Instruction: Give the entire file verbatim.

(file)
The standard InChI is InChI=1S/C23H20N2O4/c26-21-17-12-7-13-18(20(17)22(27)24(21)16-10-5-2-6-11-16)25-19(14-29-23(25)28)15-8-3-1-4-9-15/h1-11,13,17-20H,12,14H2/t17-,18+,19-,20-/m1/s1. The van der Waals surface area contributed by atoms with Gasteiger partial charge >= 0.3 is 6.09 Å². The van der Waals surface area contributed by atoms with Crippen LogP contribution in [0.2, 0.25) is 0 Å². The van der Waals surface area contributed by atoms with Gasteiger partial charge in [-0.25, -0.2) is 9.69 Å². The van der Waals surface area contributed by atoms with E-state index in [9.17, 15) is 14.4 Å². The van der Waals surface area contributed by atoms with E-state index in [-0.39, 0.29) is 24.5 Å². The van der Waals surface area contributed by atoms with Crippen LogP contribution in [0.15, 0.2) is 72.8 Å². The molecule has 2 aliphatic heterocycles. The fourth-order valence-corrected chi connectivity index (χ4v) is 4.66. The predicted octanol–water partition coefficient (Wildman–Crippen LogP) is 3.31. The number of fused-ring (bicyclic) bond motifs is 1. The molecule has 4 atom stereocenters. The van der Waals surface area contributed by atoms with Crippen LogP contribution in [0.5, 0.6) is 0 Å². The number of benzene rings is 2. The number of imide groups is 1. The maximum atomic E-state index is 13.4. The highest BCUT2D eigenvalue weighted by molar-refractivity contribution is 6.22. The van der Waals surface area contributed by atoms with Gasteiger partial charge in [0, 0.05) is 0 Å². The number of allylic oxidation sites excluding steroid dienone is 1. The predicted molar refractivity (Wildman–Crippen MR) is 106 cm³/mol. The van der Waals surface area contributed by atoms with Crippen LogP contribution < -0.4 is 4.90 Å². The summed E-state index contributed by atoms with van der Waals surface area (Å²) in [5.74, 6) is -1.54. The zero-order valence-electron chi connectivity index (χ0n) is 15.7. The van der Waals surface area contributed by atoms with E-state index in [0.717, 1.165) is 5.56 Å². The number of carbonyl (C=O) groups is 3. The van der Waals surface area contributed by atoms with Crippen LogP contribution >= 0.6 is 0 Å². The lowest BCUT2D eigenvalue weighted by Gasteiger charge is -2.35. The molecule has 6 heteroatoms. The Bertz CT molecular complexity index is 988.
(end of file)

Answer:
The standard InChI is InChI=1S/C23H20N2O4/c26-21-17-12-7-13-18(20(17)22(27)24(21)16-10-5-2-6-11-16)25-19(14-29-23(25)28)15-8-3-1-4-9-15/h1-11,13,17-20H,12,14H2/t17-,18+,19-,20-/m1/s1. The van der Waals surface area contributed by atoms with Gasteiger partial charge >= 0.3 is 6.09 Å². The van der Waals surface area contributed by atoms with Crippen LogP contribution in [0.2, 0.25) is 0 Å². The van der Waals surface area contributed by atoms with Gasteiger partial charge in [-0.25, -0.2) is 9.69 Å². The van der Waals surface area contributed by atoms with E-state index in [9.17, 15) is 14.4 Å². The van der Waals surface area contributed by atoms with E-state index in [-0.39, 0.29) is 24.5 Å². The van der Waals surface area contributed by atoms with Crippen LogP contribution in [0.15, 0.2) is 72.8 Å². The molecule has 2 aliphatic heterocycles. The fourth-order valence-corrected chi connectivity index (χ4v) is 4.66. The predicted octanol–water partition coefficient (Wildman–Crippen LogP) is 3.31. The number of fused-ring (bicyclic) bond motifs is 1. The molecule has 4 atom stereocenters. The van der Waals surface area contributed by atoms with Crippen LogP contribution in [0.5, 0.6) is 0 Å². The number of benzene rings is 2. The number of imide groups is 1. The maximum atomic E-state index is 13.4. The highest BCUT2D eigenvalue weighted by molar-refractivity contribution is 6.22. The van der Waals surface area contributed by atoms with Gasteiger partial charge in [0, 0.05) is 0 Å². The number of allylic oxidation sites excluding steroid dienone is 1. The predicted molar refractivity (Wildman–Crippen MR) is 106 cm³/mol. The van der Waals surface area contributed by atoms with Crippen LogP contribution < -0.4 is 4.90 Å². The summed E-state index contributed by atoms with van der Waals surface area (Å²) in [5.74, 6) is -1.54. The zero-order valence-electron chi connectivity index (χ0n) is 15.7. The van der Waals surface area contributed by atoms with E-state index in [0.717, 1.165) is 5.56 Å². The number of carbonyl (C=O) groups is 3. The van der Waals surface area contributed by atoms with Crippen LogP contribution >= 0.6 is 0 Å². The lowest BCUT2D eigenvalue weighted by Gasteiger charge is -2.35. The molecule has 6 heteroatoms. The Bertz CT molecular complexity index is 988.